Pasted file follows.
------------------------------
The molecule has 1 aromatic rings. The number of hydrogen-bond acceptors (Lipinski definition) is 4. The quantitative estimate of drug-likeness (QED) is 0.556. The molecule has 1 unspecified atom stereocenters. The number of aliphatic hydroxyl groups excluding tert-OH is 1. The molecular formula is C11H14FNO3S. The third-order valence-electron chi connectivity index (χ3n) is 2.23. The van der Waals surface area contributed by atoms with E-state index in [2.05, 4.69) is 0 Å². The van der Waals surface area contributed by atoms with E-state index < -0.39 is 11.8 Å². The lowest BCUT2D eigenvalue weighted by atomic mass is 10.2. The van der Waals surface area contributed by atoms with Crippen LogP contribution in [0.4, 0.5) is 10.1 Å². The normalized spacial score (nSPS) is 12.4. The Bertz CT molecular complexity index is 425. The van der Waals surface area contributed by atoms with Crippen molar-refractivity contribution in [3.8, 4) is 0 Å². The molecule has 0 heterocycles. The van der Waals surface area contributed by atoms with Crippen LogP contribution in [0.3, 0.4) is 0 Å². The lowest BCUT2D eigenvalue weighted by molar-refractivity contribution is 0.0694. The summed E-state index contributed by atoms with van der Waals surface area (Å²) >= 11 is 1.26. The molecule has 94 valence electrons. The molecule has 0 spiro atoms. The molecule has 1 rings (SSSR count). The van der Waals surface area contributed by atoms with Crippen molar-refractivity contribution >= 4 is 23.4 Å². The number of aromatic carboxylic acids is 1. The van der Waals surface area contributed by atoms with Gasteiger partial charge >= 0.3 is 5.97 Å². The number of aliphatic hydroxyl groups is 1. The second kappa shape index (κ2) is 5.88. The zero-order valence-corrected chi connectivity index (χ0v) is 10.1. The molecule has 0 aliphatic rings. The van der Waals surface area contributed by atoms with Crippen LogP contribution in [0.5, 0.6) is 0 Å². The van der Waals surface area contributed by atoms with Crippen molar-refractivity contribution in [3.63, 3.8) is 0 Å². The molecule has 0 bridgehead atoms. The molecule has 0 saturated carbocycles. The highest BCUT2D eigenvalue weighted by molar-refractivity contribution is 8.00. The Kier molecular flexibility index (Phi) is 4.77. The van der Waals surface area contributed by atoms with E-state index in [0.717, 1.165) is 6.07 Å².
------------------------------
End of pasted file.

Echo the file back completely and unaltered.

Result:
The molecule has 1 aromatic rings. The number of hydrogen-bond acceptors (Lipinski definition) is 4. The quantitative estimate of drug-likeness (QED) is 0.556. The molecule has 1 unspecified atom stereocenters. The number of aliphatic hydroxyl groups excluding tert-OH is 1. The molecular formula is C11H14FNO3S. The third-order valence-electron chi connectivity index (χ3n) is 2.23. The van der Waals surface area contributed by atoms with E-state index in [2.05, 4.69) is 0 Å². The van der Waals surface area contributed by atoms with E-state index < -0.39 is 11.8 Å². The lowest BCUT2D eigenvalue weighted by atomic mass is 10.2. The van der Waals surface area contributed by atoms with Crippen LogP contribution in [0.4, 0.5) is 10.1 Å². The normalized spacial score (nSPS) is 12.4. The Bertz CT molecular complexity index is 425. The van der Waals surface area contributed by atoms with Crippen molar-refractivity contribution in [3.8, 4) is 0 Å². The molecule has 0 heterocycles. The van der Waals surface area contributed by atoms with Crippen LogP contribution in [0.3, 0.4) is 0 Å². The lowest BCUT2D eigenvalue weighted by molar-refractivity contribution is 0.0694. The summed E-state index contributed by atoms with van der Waals surface area (Å²) >= 11 is 1.26. The molecule has 94 valence electrons. The molecule has 0 spiro atoms. The molecule has 1 rings (SSSR count). The van der Waals surface area contributed by atoms with Crippen molar-refractivity contribution >= 4 is 23.4 Å². The number of aromatic carboxylic acids is 1. The van der Waals surface area contributed by atoms with Gasteiger partial charge >= 0.3 is 5.97 Å². The number of aliphatic hydroxyl groups is 1. The second kappa shape index (κ2) is 5.88. The zero-order valence-corrected chi connectivity index (χ0v) is 10.1. The molecule has 0 aliphatic rings. The van der Waals surface area contributed by atoms with Crippen LogP contribution in [0.5, 0.6) is 0 Å². The van der Waals surface area contributed by atoms with Crippen molar-refractivity contribution in [3.63, 3.8) is 0 Å². The molecule has 0 bridgehead atoms. The molecule has 0 saturated carbocycles. The highest BCUT2D eigenvalue weighted by molar-refractivity contribution is 8.00. The Kier molecular flexibility index (Phi) is 4.77. The van der Waals surface area contributed by atoms with E-state index in [0.717, 1.165) is 6.07 Å².